Want to launch a business? Start with a short name. A fondness for intellectual property helps, too. Those are among the factors that two economists at the Massachusetts Institute of Technology say can lead to long-term success for startups.
In an article published Thursday in Science, the duo debuted a tool to break down the long-term growth potential of entrepreneurial ventures into key variables. They studied thriving startups in California and found that they share a few characteristics, including short company names. By paying attention to these variables, cities and development organizations can more easily invest in new businesses with the highest chance of success, according to the authors.
Scott Stern, an economist, and his co-author, Jorge Guzman, a doctoral student, found that firms named after their owner were 70 percent less likely to grow over six years, but that those with a short name were 50 percent more likely to succeed. They also noticed that corporations are six times as likely to take off as unincorporated businesses, and that those with trademarks are five times more likely to achieve success.
Two factors included in the analysis, however, were most indicative of startup growth by far. Firms that held patents were 25 times more likely to grow. California businesses that incorporated in Delaware – to take advantage of the state’s favorable tax and legal policies – enjoyed the same advantage. If a firm had incorporated in Delaware and held patents, its growth potential was 200 times higher than a firm that had done neither.
“They've unearthed some interesting variables from the database they've constructed that haven't been prominent previously as predictors of entrepreneurial quality,” said Ari Ginsberg, an expert in entrepreneurship at New York University.
For their analysis, Stern and Guzman used a database program to rifle through 10 years of California business registration records and files from the U.S. Patent and Trademark Office. They picked characteristics that they thought might be indicative of growth and assigned numerals to them – like a “1” or “0” for whether or not a business had incorporated. Then, the team analyzed these variables to see which matched up most closely with an initial public offering or acquisition within six years – their definition of entrepreneurial success for the purpose of this analysis.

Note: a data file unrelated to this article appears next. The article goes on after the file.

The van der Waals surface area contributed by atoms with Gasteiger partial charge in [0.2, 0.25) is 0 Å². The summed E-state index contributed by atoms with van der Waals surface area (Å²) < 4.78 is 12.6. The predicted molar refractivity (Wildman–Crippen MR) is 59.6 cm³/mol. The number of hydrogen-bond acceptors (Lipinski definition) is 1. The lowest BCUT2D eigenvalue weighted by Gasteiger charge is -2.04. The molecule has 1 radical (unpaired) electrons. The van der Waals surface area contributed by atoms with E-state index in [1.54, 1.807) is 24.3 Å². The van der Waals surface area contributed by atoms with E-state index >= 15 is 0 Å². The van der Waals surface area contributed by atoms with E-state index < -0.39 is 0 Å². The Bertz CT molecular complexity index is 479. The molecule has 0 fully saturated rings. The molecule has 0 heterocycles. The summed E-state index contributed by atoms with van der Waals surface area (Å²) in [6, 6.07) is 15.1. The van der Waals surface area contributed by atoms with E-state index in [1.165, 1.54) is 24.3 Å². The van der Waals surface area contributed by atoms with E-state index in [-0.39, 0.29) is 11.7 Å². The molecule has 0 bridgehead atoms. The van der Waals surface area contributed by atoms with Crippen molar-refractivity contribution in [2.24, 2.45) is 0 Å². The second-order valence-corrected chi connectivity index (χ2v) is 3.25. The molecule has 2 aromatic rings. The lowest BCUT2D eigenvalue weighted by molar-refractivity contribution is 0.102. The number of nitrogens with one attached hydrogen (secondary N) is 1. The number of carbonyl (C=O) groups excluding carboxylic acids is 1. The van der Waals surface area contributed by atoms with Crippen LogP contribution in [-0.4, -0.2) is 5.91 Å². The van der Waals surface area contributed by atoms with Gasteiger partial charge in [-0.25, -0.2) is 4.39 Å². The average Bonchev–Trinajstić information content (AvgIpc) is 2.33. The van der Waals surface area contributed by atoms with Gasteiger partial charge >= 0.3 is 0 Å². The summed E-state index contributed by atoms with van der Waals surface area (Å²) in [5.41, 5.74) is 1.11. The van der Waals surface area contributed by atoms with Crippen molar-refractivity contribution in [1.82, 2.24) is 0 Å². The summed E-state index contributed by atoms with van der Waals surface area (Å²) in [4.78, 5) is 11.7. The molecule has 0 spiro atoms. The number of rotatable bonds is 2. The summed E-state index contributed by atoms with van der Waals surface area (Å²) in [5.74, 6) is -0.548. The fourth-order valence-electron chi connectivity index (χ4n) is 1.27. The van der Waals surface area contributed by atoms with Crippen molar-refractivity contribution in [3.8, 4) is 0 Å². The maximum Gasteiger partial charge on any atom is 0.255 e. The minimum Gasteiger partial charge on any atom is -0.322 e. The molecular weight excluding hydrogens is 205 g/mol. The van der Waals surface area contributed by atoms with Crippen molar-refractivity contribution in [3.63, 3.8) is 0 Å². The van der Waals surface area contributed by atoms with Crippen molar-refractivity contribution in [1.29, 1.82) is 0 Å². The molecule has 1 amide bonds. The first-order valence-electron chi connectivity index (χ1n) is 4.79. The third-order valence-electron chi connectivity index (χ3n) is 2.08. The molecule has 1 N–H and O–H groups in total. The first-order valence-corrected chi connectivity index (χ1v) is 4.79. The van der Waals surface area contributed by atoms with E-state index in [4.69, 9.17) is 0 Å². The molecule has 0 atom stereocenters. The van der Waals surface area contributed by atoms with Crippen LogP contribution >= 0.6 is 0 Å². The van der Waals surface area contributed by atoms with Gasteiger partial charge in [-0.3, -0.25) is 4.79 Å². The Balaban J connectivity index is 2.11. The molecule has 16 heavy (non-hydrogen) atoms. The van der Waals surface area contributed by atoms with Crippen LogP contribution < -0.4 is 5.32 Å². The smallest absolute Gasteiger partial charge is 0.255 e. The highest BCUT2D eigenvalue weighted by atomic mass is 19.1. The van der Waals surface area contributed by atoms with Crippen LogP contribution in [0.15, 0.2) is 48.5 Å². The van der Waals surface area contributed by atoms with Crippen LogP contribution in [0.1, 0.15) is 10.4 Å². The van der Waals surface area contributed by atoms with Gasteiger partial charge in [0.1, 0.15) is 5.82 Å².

“The database-building efforts are very creative,” Ginsberg said. “The data set they have built to map high-growth outcomes to startup characteristics contains an unusually large sample of observations over a significant period of time.”
So what do their findings mean, exactly? The economists don’t explain why certain variables might be related to startup success, or whether there may be other contributing factors. The firms that incorporated or filed for patents also may be those that are started by the most capable people, for example, or that fall into certain sectors such as technology or medicine whose innovations are in highest demand.
But Stern does say his method might be a useful starting point to building a heat map, so to speak, of likely entrepreneurial success in a given community that is based on the quality of firms rather than quantity. He already has done this for the Bay Area in California and detected some intriguing trends – firms in places like Menlo Park, Mountain View and Palo Alto were 20 times more likely to achieve growth in six years than those in a typical city.
Such clusters should come as no surprise to anyone who’s familiar with the explosion of tech and social media startups in Silicon Valley, but Stern says his methods offer a depth of data on contributors to growth that was not previously available. This degree of granularity may help policymakers and economic development organizations refine their focus and better predict which areas have firms with the highest growth potential. Or they could apply the tool retroactively to gauge which of their investments have panned out.
“Very often, even excellent policymakers who are trying to encourage entrepreneurial ecosystems recognize that their job is to set the table, but that those ventures must do the hard work,” Stern said. “A lot of times, they don't know whether particular initiatives have succeeded or not.” He assists with a regional acceleration program through MIT and says the next phase of the project is to find ways to apply this knowledge.
Of course, targeted investment based only on these variables would raise questions about whether other businesses were left behind. Stern and Guzman’s metrics of success – an IPO or acquisition within six years – are not the same measures by which economists might judge family businesses or local coffee shops, which Stern acknowledges. "It would be useful," NYU's Ginsberg said, "to examine how these startup characteristics influence other kinds of meaningful growth besides reaching an initial public offering or acquisition.”